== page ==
[Tweeters] Townsend's Warbler nectar feeding from mahonia?

Robert O'Brien baro at pdx.edu
Tue Feb 2 07:39:42 PST 2021

Really? We have a row of these 6 feet tall or more 200 ft long in front of
our rural place . Now I haven't seen a winter warbler here in decades But
maybe that's good . Paul, do you mean that they get sappy material all over
their faces? Anna's hummingbirds practically live in these while they're in
bloom But I haven't seen any Deleterious effects . In this case it seems
likely they're going for nectar but I would guess insects as well . Bob
O'Brien Portland

On Tuesday, February 2, 2021, Paul Bannick <paul.bannick at gmail.com> wrote:

> yes, this is common with the winter blooming Mahonia Arthur Menzies


> On Tue, Feb 2, 2021 at 7:09 AM Robert O'Brien <baro at pdx.edu> wrote:



>> Growing up in California where eucalyptus trees from Australia are widely

>> naturalized It is very Abundantly seen that yellow-rumped warblers love to

>> feed in eucalyptus flowers . As a result they get some sappy material all

>> over their face that then has other dirt and grime stick to it . They look

>> like a mess and it is sometimes fatal to them . I might say it's frequently

>> fatal to them . So in this case I'm not sure whether they were going for

>> some sort of nectar Or For insects attracted to the nectar . I would guess

>> the former because you would think they could pick the insects out Without

>> getting the sappy sugary material all over their face . I didn't try it but

>> I think Googling it would give a lot of information . About the eucalyptus

>> trees that is . Bob O'Brien Portland


>> On Tuesday, February 2, 2021, Dennis Paulson <dennispaulson at comcast.net>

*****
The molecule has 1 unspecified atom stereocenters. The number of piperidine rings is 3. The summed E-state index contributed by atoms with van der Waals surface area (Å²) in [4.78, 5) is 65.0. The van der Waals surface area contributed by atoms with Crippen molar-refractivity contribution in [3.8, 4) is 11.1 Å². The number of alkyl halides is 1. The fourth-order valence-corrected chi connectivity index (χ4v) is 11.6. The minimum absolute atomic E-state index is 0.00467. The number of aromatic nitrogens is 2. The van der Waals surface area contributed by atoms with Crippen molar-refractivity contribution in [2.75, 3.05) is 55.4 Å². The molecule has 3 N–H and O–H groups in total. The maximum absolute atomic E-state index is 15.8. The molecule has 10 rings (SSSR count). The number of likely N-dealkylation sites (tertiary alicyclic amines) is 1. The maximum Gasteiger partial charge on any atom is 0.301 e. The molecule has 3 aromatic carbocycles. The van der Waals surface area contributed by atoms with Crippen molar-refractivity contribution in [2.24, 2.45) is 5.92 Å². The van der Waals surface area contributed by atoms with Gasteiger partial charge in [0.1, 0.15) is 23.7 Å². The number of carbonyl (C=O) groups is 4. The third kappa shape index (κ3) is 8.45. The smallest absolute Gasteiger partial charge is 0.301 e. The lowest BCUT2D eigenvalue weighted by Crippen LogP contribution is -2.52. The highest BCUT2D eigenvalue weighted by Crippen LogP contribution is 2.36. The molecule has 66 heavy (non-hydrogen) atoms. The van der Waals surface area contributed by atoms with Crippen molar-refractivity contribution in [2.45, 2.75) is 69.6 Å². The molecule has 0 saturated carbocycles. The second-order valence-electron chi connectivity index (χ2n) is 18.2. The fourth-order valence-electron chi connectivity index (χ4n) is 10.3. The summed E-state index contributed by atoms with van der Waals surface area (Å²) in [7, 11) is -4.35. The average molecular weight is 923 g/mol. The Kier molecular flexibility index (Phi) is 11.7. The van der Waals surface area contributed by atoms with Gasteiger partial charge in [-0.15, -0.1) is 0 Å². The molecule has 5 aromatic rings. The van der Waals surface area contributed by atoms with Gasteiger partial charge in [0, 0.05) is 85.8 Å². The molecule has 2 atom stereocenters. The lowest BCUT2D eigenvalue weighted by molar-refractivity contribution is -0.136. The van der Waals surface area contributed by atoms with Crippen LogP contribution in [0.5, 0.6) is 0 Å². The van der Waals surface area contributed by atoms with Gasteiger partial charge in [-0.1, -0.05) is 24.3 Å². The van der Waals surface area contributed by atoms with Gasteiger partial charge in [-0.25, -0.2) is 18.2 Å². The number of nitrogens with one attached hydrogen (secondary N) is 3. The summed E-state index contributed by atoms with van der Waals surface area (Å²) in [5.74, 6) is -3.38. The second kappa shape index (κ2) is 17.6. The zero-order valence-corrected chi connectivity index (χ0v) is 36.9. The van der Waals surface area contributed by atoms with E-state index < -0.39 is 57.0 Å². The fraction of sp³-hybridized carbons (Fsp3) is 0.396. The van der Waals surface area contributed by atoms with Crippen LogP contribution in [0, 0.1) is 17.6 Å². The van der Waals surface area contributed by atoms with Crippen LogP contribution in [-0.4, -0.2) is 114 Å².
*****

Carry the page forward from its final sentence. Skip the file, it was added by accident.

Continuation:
>> wrote:


>>> Ed, we have Townsend’s every winter coming to suet feeders. Quite a few

>>> times I have seen one land on a hummingbird feeder and apparently take some

>>> sugar water from along the edge where we had spilled it when filling the

>>> feeder. Yellow-rumped are also around all winter, but I haven’t seen one do

>>> that.


>>> Dennis Paulson

>>> Seattle


>>> On Feb 1, 2021, at 10:32 PM, <EdSwan2 at Comcast.net> <EdSwan2 at Comcast.net>

>>> wrote:


>>> Our neighbors have a large old mahonia bush with many yellow blossoms

>>> that blooms for much of the winter. Anna’s Hummingbirds fight to protect

>>> this territory a lot and I was surprised to see a Townsend’s Warbler able

>>> to forage in the bush without being attacked several times recently. This

>>> morning, I noticed that the female Townsend’s appeared to be inserting its

>>> beak into the flowers like it was accessing nectar as opposed to gleaning

>>> for insects.


>>> Is that a known foraging behavior for Townsend’s? I have seen them

>>> drink from a hummingbird feeder before but I have not seen them try nectar

>>> feeding from plants. Cornell’s Birds of the World doesn’t really have that

>>> much information on their diet. It does mention that they drink honeydew

>>> from scale insects in Central America, which I thought was interesting.


>>> It was a good warbler day with Townsend’s, Orange-crowned and

>>> Yellow-rumped (Audubon’s) Warblers all getting suet from the suet feeder or

>>> hopping on the ground to get suet bits dislodged by a flicker.


>>> Ed in West Seattle


>>> Ed Swan

>>> Nature writer and guide

>>> www.theswancompany.com

>>> edswan2 at comcast.net

>>> 206.949.3545


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